The area we camped at had water, power hookups, and was right next to the bathrooms (with showers) so it definitely made the trip classify as glamping. But as Wynn said, “I aint rucking” so it definitely makes sense to take advantage of the facilities available. Showering every day was such a nice thing. The longest I’ve spent without showers and real bathrooms was two weeks, and I never want to miss the opportunity for a shower again. The power and running water made cooking and clean up a breeze. For clean up I would recommend the three tub method pulled straight from the Boy Scout manual. One tub of hot soapy water with a sponge to scrub off food bits, one tub of water to rinse all the soap off, and one tub of bleach water (we generally just used one cap full of bleach for the whole tub) to sanitize. But just a tub of hot soapy water to scrub everything off and a hose to rinse the soap off should work just fine.

All in all it was a GREAT weekend with some amazing people that I can not wait to see again next year. If you can make the trip next year I would highly recommend it. Even if you don’t make it out a single class, the people you meet will be more than worth the cost of a ticket. I’ve already started work on my own packing list for next year, and now the wife wants to go too! Hopefully I’ll see some of you out there, and if you’ve been to Prepper Camp before or if this year was your first year comment on this post about it. Or just write your own blog post about it and link it in the comments.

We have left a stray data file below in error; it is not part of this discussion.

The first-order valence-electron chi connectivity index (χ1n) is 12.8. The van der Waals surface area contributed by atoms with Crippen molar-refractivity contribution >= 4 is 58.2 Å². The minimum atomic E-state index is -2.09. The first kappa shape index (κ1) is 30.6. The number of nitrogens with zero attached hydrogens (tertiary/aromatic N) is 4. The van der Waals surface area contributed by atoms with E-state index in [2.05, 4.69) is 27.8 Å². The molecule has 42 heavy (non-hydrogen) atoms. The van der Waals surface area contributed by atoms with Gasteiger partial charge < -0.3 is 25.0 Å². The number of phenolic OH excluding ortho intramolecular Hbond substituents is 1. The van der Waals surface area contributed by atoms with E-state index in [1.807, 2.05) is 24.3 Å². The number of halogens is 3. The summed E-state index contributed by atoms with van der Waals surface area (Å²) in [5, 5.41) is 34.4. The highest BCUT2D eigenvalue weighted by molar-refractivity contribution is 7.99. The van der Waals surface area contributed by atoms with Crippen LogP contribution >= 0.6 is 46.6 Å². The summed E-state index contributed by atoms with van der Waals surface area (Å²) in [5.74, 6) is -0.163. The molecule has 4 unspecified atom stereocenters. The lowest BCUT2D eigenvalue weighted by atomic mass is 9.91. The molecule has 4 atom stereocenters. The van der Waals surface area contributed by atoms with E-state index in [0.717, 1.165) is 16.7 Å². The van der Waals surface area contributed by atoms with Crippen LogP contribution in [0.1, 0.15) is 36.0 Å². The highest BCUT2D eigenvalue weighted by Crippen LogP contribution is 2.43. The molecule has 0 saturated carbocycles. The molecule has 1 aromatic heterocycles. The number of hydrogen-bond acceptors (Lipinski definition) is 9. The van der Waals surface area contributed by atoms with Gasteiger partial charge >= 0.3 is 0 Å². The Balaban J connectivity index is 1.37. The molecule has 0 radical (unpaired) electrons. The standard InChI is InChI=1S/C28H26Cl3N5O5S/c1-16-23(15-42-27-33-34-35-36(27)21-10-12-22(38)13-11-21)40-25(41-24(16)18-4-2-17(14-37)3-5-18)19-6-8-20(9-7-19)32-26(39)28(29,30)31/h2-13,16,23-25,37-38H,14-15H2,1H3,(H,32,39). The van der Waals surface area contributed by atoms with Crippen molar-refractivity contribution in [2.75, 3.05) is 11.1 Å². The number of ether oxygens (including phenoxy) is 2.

Prepper Camp 2020

Just got back last night from prepper camp out in Saluda NC. Met up with some amazing people, some of whom I already called brother. Most though were met for the first time there. It was a really good event, and I would recommend going just for the networking alone. But there were several classes being taught. I’ll be doing a much longer write up in the coming days. I’ll definitely be going again next year.

New class dates!